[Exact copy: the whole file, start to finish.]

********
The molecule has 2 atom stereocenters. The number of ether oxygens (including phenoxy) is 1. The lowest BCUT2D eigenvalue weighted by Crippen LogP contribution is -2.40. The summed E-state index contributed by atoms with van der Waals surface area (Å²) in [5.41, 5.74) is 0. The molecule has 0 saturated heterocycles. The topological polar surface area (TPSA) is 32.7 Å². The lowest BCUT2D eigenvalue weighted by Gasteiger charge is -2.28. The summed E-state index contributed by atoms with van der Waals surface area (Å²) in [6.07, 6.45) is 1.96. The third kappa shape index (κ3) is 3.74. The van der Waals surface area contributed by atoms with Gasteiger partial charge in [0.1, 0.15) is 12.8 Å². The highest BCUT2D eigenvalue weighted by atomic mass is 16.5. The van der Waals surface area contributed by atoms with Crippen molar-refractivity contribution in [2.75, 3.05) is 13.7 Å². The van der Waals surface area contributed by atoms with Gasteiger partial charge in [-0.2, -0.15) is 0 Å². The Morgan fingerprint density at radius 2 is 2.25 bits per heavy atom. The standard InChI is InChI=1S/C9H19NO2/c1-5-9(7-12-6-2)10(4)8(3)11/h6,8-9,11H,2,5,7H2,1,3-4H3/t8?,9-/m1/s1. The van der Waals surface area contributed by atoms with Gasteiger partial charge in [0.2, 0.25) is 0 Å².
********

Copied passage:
The molecule has 2 atom stereocenters. The number of ether oxygens (including phenoxy) is 1. The lowest BCUT2D eigenvalue weighted by Crippen LogP contribution is -2.40. The summed E-state index contributed by atoms with van der Waals surface area (Å²) in [5.41, 5.74) is 0. The molecule has 0 saturated heterocycles. The topological polar surface area (TPSA) is 32.7 Å². The lowest BCUT2D eigenvalue weighted by Gasteiger charge is -2.28. The summed E-state index contributed by atoms with van der Waals surface area (Å²) in [6.07, 6.45) is 1.96. The third kappa shape index (κ3) is 3.74. The van der Waals surface area contributed by atoms with Gasteiger partial charge in [0.1, 0.15) is 12.8 Å². The highest BCUT2D eigenvalue weighted by atomic mass is 16.5. The van der Waals surface area contributed by atoms with Crippen molar-refractivity contribution in [2.75, 3.05) is 13.7 Å². The van der Waals surface area contributed by atoms with Gasteiger partial charge in [-0.2, -0.15) is 0 Å². The Morgan fingerprint density at radius 2 is 2.25 bits per heavy atom. The standard InChI is InChI=1S/C9H19NO2/c1-5-9(7-12-6-2)10(4)8(3)11/h6,8-9,11H,2,5,7H2,1,3-4H3/t8?,9-/m1/s1. The van der Waals surface area contributed by atoms with Gasteiger partial charge in [0.2, 0.25) is 0 Å².